December 28, 2011

Hard Sayings XXVII: Perseverence Until The Bitter End

"They brought Jesus to the place called Golgotha (which means “the place of the skull”). Then they offered him wine mixed with myrrh, but he did not take it." Mark 15:22-23

"The soldiers also came up and mocked him. They offered him wine vinegar...” Luke 23:36

Jesus is thirsty and twice we see the episode of His merciless suffering in the Gospels and a desire to drink. We see it mentioned in Luke who refers to it as wine vinegar and in Mark where it is called wine with myrrh mixed in. Jesus was clearly thirsty and suffering, why didn't he take it?

Vinegar of biblical days actually was soured wine and as such as not very pleasant to the taste. Anyone ever try to drink vinegar? I did and it’s disgusting. It was the beverage of farmers and field hands. It was the beverage of the soldier (hence the soldiers at the foot of the cross having it readily at hand). In arid climates like Jerusalem, believe it or not, it quenched thirst. Prior to the 20th century it was added to military water supplies to act as a supplement to water supplies and as an antiseptic. Ironically, apple cider vinegar is rich in…potassium which would’ve postponed fatigue and or muscle failure. Can anyone say rehydrating sports drink? Would this have been enough for Jesus to stay alive longer rather than expire on schedule? Hmmm…maybe, but that’s unlikely considering Jesus “gave up His Spirit” (John 19:30)

Vinegar is mildly acidic (therefore bitter) and apparently may have proved to be a bacterial inhibitor, for it was used in the treatment of wounds and bruises. The uses of vinegar are endless. Mixed with clay, it is a poultice for swollen joints. It can be gargled for sore throat and an application for skin ailments. Any young mother or pet owner knows that the pungent odor of the soiled diaper (urine) may be prevented by submerging the diaper in water with vinegar. It can also be sprayed directly on a carpet to neutralize the ammonia in urine…without staining the carpet.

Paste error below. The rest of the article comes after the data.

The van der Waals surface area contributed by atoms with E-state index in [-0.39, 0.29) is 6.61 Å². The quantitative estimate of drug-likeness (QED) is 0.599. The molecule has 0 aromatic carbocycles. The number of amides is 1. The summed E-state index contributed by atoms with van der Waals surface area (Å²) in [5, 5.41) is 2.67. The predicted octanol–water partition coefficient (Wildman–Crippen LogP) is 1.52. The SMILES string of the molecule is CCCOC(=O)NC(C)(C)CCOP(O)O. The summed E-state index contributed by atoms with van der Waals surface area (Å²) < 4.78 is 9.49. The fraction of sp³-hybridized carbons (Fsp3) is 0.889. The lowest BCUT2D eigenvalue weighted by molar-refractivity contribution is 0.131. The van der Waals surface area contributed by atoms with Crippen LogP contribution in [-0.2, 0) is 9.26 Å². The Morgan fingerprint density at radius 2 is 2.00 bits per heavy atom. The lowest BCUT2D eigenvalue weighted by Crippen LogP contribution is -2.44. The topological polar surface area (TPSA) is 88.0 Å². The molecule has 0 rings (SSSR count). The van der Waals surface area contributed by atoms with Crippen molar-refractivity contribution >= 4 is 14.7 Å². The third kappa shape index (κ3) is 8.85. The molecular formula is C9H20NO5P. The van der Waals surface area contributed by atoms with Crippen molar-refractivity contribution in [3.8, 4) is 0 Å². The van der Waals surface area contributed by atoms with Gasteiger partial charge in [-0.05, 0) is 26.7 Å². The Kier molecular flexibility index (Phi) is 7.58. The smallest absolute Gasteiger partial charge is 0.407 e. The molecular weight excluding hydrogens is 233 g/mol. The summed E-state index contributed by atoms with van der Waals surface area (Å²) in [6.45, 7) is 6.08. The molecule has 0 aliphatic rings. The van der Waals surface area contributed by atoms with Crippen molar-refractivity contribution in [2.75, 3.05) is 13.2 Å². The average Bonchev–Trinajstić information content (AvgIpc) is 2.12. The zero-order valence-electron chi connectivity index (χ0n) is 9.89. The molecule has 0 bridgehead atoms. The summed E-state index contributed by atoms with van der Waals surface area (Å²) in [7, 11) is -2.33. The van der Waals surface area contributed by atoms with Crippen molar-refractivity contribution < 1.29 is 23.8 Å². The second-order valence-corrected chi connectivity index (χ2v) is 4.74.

Many claim that Jesus didn’t drink it because it was alcoholic. Maybe, but this is improbable as this was most likely a diluted mixture, 20:1 ratio or less. I believe this speculation is driven by a failure to research and understand the historical/cultural context of 1st Century Roman soldiers and practices of the time. If it was the drink of others like Farmers and Roman Soldiers to sustain them in a dry or arid climate why wouldn’t Jesus at least have wet His palate to quench parched lips and what would’ve probably been a swollen tongue from dehydration?

So why did Jesus refuse this “wine”?

I believe Mark not Luke the Physician offers us the strongest clue when he writes that it was a wine mixed with myrrh.

In the 1st century there was an analgesic effect of “wine vinegar” that was mixed with myrrh (or frankincense, mandrake, or gall). It is quite probable that a vinegar wine that had been mixed with myrrh may have very well been mixed with the others especially gall as it is directly mentioned in Matthew 27:34…and this may be why we see the refusal by Jesus. Although the Gospel writers differ on the exact ingredients of the wine offered to the Messiah, there is an extremely high probability considering the practice of Roman soldiers of the time that it had multiple ingredients. This is why Mark is so diligent to note the myrrh in his passage and Matthew notes gall in his. By doing so Mark and Matthew essentially confirming that this “wine” was “spiked” or  not just wine but a narcotic cocktail. Gall (or bile) essentially comes from a poppy-like plant (a narcotic). In a combination with ἐσμυρνισμένον/ “having been myrrhized” or “having been blended tinctured with myrrh" we have a rather potent “deadener”

So let us think about what Jesus turned down here. Relief. Jesus turned down relief from excruciating torturous pain. A mortal pain or the pain of the dying. So…the next time you see a suffering or dying loved one already sedated with narcotics still writhing in pain…please understand it was vastly worse for Jesus Christ hanging mercilessly on a cross. I imagine there may have been quite a few witnessing Jesus’ crucifixion shaking their heads in disbelief when Jesus turned down this ancient “painkiller”. They probably figured he had already lost his mind from the pain. He turned it down twice (Mark 15:23 & 36). We also know as Christians that Jesus conversed in a cognizant manner with the thief on the cross and then willingly laid down His life in the bitter end. All the while He was completely coherent. I believe he turned down this drug cocktail so that His wits were with Him until he relinquishes His spirit.

The often pitiless soldiers in a form of marginally charitable mockery see Jesus as pathetic man near death and offer a “fix” to relieve the pain. Jesus refuses and endures until the end. Sorry folks, I couldn’t do this. For me, that is what makes this saying so hard. Being a compassionate man I have difficulty reliving the murderous and torturous death of my Savior knowing He suffered enormously. Jesus didn’t cut any corners, He trusted in God and  persevered until the end staying obedient to the will of God. Who are we to do any less if we call ourselves disciples of Christ?

Onward saints!

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